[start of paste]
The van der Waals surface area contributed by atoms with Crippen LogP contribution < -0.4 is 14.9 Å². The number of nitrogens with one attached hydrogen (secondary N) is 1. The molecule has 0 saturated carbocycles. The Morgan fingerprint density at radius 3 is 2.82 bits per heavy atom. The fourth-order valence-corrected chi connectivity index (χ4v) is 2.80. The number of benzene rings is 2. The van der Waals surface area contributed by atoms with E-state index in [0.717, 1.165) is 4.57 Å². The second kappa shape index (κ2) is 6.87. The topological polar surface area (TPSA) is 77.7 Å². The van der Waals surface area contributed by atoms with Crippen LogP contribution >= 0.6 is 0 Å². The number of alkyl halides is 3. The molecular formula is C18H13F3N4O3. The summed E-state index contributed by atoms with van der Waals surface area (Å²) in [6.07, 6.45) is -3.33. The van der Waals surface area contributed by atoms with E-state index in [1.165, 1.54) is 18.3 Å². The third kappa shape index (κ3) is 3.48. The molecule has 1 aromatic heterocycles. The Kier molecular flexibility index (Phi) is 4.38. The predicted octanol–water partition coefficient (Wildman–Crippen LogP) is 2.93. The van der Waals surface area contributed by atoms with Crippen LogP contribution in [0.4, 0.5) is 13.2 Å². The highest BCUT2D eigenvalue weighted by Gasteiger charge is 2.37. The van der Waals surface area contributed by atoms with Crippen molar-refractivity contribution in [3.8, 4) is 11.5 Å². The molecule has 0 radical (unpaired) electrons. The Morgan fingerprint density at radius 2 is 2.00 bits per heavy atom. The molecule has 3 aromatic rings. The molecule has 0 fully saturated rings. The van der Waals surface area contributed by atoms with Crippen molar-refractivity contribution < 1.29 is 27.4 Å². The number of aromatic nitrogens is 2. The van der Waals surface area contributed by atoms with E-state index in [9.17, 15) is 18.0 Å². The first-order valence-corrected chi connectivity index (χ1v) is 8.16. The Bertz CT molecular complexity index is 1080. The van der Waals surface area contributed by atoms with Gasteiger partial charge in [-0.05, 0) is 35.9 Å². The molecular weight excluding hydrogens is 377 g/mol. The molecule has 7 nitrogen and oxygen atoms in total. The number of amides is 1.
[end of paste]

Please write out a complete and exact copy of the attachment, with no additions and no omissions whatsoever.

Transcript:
The van der Waals surface area contributed by atoms with Crippen LogP contribution < -0.4 is 14.9 Å². The number of nitrogens with one attached hydrogen (secondary N) is 1. The molecule has 0 saturated carbocycles. The Morgan fingerprint density at radius 3 is 2.82 bits per heavy atom. The fourth-order valence-corrected chi connectivity index (χ4v) is 2.80. The number of benzene rings is 2. The van der Waals surface area contributed by atoms with E-state index in [0.717, 1.165) is 4.57 Å². The second kappa shape index (κ2) is 6.87. The topological polar surface area (TPSA) is 77.7 Å². The van der Waals surface area contributed by atoms with Crippen LogP contribution >= 0.6 is 0 Å². The number of alkyl halides is 3. The molecular formula is C18H13F3N4O3. The summed E-state index contributed by atoms with van der Waals surface area (Å²) in [6.07, 6.45) is -3.33. The van der Waals surface area contributed by atoms with E-state index in [1.165, 1.54) is 18.3 Å². The third kappa shape index (κ3) is 3.48. The molecule has 1 aromatic heterocycles. The Kier molecular flexibility index (Phi) is 4.38. The predicted octanol–water partition coefficient (Wildman–Crippen LogP) is 2.93. The van der Waals surface area contributed by atoms with Crippen LogP contribution in [0.4, 0.5) is 13.2 Å². The highest BCUT2D eigenvalue weighted by Gasteiger charge is 2.37. The van der Waals surface area contributed by atoms with Crippen molar-refractivity contribution in [3.8, 4) is 11.5 Å². The molecule has 0 radical (unpaired) electrons. The Morgan fingerprint density at radius 2 is 2.00 bits per heavy atom. The molecule has 3 aromatic rings. The molecule has 0 fully saturated rings. The van der Waals surface area contributed by atoms with Crippen molar-refractivity contribution < 1.29 is 27.4 Å². The number of aromatic nitrogens is 2. The van der Waals surface area contributed by atoms with E-state index in [9.17, 15) is 18.0 Å². The first-order valence-corrected chi connectivity index (χ1v) is 8.16. The Bertz CT molecular complexity index is 1080. The van der Waals surface area contributed by atoms with Gasteiger partial charge in [-0.05, 0) is 35.9 Å². The molecular weight excluding hydrogens is 377 g/mol. The molecule has 7 nitrogen and oxygen atoms in total. The number of amides is 1.